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Patriotism Lite, Still Less Fulfilling

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SSgt Jason Rivera is a Marine recruiter in Pittsburgh. Thought he had a hot prospect. A high school student was interested in joining the Corps. So SSgt Rivera went over to the kid’s house.

It was a large home in a well-to-do part of the city. And things looked promising. American flags fluttered around the yard in support of the troops. The kid’s mom was wearing an American flag t-shirt when she met the Marine. And she declared, “I support you.”

But the flags and lip service were all the support mom wanted to give. She stopped the Marine dead in his tracks when he said he was there to talk about recruiting her son.

“Military service isn’t for our son. It isn’t for our kind of people.” –Unidentified Suburban Mother, quoted in the Post-Gazette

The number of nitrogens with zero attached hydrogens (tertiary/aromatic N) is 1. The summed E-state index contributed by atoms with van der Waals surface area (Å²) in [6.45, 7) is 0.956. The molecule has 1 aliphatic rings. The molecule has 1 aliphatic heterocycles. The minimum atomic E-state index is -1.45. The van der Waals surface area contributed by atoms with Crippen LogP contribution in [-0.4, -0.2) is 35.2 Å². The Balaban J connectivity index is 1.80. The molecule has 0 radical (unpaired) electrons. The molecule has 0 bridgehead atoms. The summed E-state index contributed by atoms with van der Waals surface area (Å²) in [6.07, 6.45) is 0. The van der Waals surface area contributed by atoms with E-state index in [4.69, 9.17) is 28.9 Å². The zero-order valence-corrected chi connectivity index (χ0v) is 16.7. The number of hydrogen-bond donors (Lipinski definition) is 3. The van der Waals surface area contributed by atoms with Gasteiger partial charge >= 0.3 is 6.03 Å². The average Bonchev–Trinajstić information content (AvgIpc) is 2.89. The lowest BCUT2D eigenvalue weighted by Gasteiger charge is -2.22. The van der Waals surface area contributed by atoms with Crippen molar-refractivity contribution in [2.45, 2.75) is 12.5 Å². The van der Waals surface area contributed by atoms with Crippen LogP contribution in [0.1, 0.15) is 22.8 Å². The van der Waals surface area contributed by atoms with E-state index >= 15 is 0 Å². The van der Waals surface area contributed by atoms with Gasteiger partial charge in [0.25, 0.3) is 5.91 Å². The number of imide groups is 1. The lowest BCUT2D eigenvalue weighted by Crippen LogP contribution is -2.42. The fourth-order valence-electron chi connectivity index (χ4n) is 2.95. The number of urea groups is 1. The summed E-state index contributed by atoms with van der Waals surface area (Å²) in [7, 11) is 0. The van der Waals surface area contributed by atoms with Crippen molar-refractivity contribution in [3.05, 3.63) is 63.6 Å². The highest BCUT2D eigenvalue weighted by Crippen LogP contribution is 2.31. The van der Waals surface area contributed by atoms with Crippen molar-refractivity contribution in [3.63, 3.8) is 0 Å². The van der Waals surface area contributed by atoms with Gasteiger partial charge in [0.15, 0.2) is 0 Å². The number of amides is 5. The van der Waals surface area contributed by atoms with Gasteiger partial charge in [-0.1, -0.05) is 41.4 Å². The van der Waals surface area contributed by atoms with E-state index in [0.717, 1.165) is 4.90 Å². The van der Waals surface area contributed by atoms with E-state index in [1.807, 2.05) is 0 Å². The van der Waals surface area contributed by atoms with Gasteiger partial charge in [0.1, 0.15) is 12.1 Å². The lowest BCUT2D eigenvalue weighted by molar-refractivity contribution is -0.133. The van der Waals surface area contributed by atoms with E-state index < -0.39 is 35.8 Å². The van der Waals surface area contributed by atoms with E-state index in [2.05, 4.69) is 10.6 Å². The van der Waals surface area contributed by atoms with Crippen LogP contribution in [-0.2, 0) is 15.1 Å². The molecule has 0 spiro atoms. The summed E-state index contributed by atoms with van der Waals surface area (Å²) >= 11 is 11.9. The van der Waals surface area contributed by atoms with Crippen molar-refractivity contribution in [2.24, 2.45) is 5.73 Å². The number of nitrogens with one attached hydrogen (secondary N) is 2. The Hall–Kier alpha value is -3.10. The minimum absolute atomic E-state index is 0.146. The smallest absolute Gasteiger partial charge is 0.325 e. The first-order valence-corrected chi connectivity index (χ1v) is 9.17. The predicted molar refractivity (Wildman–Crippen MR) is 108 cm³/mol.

Military sociologists are calling this sort of thing “patriotism lite.” It’s part of a disconnect in which civilians see the military as a different class, that civilians shouldn’t have to sacrifice for a war effort, and that service members are paid to do a job — so do it and don’t complain.

Obviously, this doesn’t go down well with service members.

Terry Neal of the Washington Post takes up the issue of the affluent and military service. He looks at exit polls and finds that the affluent were the most likely to support President Bush in the last election.

Mr. Neal also finds that the affluent are the least likely to enlist.

He cites a couple of researchers. Robert Cushing — a retired professor of sociology at the University of Texas at Austin — tracked American deaths in Iraq by where they came from in the US. He found a disproportionate number of the war dead were whites from small, poor, rural areas.

But it isn’t the very poor who are sacrificing. They’re also left out.

David R. Segal — director of the Center for Research on Military Organizations at the University of Maryland — studied that trend before the Iraq War. He found that the very poor are excluded from military service because of criminal records or insufficient education.